If you print an ad, then make a hunter, or his wife, or his granddad that still reads the paper because younger generations don’t anymore … well make him stop and stare. Information won’t do that. Emotional pulls will. Park info and event detail on your website as the home base to which they get information.
Radio can work in small towns, but I’d only do radio if I could get it for free. Think about it . . . radio is LIVE. They have to be on that exact station for the 60 seconds you’re on it too. The chances of that are pathetic. Use radio as just one more way to get out the word about your wild game dinner, but don’t count on much return unless you pay for a honest to goodness radio campaign that actually puts your commercial out 50 times in one month over multiple listening time slots.
Piggy Back On Other Events.
I used this method like a boss almost 20 years ago when I did my first wild game dinner, and it’s worked. The thought occurred to me that other churches are in this for the same reason I was . . . to reach men. So, I approached every church in my area that was also doing a wild game dinner, operating an outdoor ministry, or doing anything possible in terms of sportsman’s outreach.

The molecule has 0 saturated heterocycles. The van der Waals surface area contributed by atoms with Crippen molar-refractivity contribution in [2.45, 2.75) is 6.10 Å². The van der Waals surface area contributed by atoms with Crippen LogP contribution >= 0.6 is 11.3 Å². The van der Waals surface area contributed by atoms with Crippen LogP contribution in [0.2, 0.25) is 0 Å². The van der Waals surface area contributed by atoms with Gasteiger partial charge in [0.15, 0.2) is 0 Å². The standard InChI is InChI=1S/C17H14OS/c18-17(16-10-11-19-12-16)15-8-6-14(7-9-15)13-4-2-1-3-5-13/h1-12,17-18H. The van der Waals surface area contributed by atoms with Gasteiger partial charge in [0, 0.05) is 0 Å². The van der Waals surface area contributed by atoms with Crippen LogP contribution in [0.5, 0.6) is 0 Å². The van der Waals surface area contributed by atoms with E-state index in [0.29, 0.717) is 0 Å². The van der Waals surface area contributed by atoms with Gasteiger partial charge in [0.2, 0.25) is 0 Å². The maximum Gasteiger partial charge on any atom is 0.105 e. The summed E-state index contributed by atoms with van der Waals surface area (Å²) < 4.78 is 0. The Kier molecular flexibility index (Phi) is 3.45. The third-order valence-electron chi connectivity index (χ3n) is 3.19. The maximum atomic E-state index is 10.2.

The idea was simple: let me pay for the place mats at every table at the host church’s event. We’re talking like .40 cents per paper sheet! On that place mat I had someone design a really cool hunting theme, a Scripture, and then our church’s upcoming event.
What began to happen was that partnerships developed and we started helping one another’s outdoor ministry grow together. Separate, but equal! It worked. Some churches wouldn’t do it, but many would.
Pre-Purchased Tickets From Outdoor Ministry Members.
This can be a super strategy for any outdoor ministry event or wild game dinner, if you stick to the plan. YOU MUST STICK TO THE PLAN or it will fail.
The idea is that you have your own men purchase the $5 ticket as table hosts.
8 chairs at a table x $5 ticket = $40 per table.